Life Is Short: In the Mind’s Eye of ‘A Mind Sang’

‪”The windows of the soul. The lamps of the body. More than any other organ, the eye — and, by extension, the sense of sight — is emphasized in countless cultures and art forms…”‬

‪Life Is Short: In the Mind’s Eye of ’A Mind Sang’”‬

The windows of the soul. The lamps of the body. More than any other organ, the eye — and, by extension, the sense of sight — is emphasized in countless cultures and art forms: from the Nazar to the mystical third eye to close-up shots in films like Blade Runner (1982) and Psycho (1960). It even surfaces unmentioned like in that one conversation between Sister Sarah Joan and Ladybird of Greta Gerwig’s feature debut. Sitting across each other with both arms draped on the table between them, the nun famously inquires, “Don’t you think maybe they are the same thing — love and attention?”

There’s a similar sentiment to be found in Mary Oliver’s Upstream, a collection of essays published the year prior. Even Ocean Vuong roams these circles, declaring that: “In a world myriad as ours, the gaze is a singular act: to look at something is to fill your whole life with it, if only briefly.” The eye is both an esteemed organ and a symbol. But what if the object of its affection isn’t what it seems? What if it prompts a closer look; a double, even a quadruple take? What does that say about the eye in and of itself? Bristling with an assemblage of Janus-faced illustrations, A Mind Sang/A Mãe de Sangue (2020) presents a narrative that threatens to unravel its viewers in the process of their viewing.

 

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[Image Description: A still from the short film depicting a white, partly-submerged face in a bathtub full of blue water.]
Director Vier Nev utilizes a neuroscientific phenomenon known as pareidolia to craft this intricate piece. The condition, defined by a tendency to perceive false images in patterns and objects or hidden messages in music, grants each illustration an almost-anamorphic appearance, which, in turn, allows the viewer to access a coexisting pair of narratives. In short: A mother’s past and present twists and folds into fragmental visions of her soon-to-be-born baby’s future.

The duplicitous nature of the film at once challenges the viewer’s perception and elevates their role as a witness while harking back to its central themes of rebirth and transformation. At times confusing, Nev’s style of storytelling imbues each frame with the kind of connectivity allegorical to that between a mother and child, imparting future rewatches with the same enchantment conjured at first sight. This duality is deployed even before the animation begins — in the film’s name. The Portuguese title (A Mãe de Sangue) centres the body in contrast to its English translation (A Mind Sang), which pivots on, well, the mind. The intrigue of fertility integrates with the disquietude of the intangible — or that which is yet to be tangible.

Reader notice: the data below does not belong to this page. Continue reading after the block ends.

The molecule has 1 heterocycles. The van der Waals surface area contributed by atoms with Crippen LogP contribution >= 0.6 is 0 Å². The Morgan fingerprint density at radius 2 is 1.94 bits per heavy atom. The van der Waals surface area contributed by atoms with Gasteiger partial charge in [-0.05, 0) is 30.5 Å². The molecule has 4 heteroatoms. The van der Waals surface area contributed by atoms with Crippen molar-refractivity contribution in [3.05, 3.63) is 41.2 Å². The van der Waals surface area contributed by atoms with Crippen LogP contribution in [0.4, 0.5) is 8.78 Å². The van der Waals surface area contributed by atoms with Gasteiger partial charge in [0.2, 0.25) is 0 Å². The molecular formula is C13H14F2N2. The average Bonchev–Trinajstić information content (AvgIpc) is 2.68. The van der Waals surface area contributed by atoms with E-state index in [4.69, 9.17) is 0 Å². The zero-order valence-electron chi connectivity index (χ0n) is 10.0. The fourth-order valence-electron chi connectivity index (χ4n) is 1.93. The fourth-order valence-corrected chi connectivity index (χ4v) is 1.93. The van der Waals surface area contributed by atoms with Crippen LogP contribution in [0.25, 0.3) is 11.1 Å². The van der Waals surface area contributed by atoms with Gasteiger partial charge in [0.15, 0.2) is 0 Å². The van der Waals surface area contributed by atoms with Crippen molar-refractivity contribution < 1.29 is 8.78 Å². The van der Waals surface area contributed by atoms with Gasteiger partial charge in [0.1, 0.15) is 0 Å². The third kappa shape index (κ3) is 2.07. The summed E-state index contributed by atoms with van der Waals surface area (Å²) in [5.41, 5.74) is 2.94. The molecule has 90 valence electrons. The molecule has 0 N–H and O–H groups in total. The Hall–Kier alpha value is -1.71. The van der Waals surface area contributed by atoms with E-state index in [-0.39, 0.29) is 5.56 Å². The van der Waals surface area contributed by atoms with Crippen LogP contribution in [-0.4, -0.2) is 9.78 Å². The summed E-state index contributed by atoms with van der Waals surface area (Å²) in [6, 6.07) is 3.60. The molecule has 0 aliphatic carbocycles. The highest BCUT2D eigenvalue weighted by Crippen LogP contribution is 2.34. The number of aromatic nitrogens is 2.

These feelings of curiosity and dread have been two of three driving forces behind several ongoing conversations surrounding pregnancy, childbearing, and specifically maternity care throughout the process for Black mothers within the online Black community for some time now. The third? Anger due to the likelihood of death during childbirth, of which Black mothers are five times more vulnerable than the average White mother. Such conversations have recently reignited following the death of Black London-based Youtuber Nicole Thea who tragically passed during childbirth along with her unborn son Reign. Thea and her partner had been chronicling their experiences via her Youtube channel and their Instagram accounts before the tragedy occurred, with some posts still due publication after her passing. Though the cause of death is unclear, Thea seems to be yet another statistic in a lengthy record of them. This disturbing possibility manifests a duality that underscores racial bias within the medical profession while threatening to divest both her and her son of their humanity.

 

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[Image Description: A still from the short film depicting a blue cat against a white background.]
A Mind Sang/A Mãe de Sangue floods the screen with swathes of colour despite its initial monochrome conception, a choice that allowed the director to “bring more life into the film.” The colour red, in particular, plays a significant role despite its sparing utilization, evoking an effective allusion to blood. In conversation with Vimeo, he reflects on these scenes, stating, “First as fire and then as water, blood represents death or birth.”

The score (composed by Yanis El-Masri) further enhances every scene, a symphony of wind, brass, and string that flutters, soars, or bellows depending on the mood of the moment. It complements the inescapably erratic nature of the short, accentuating its introspective qualities. And therein lies the underlying beauty of A Mind Sang/A Mãe de Sangue: its palpable fullness and the ways it manipulates this to ensnare the viewer until the very end, both in spite and because of the visual chaos it possesses.


Naomi Alexander invites you on a worldly exploration through the lens of short films every month, weaving tapestries where life and art collide. Back on Twitter, though, she’s normal. Follow her @miyaisms.

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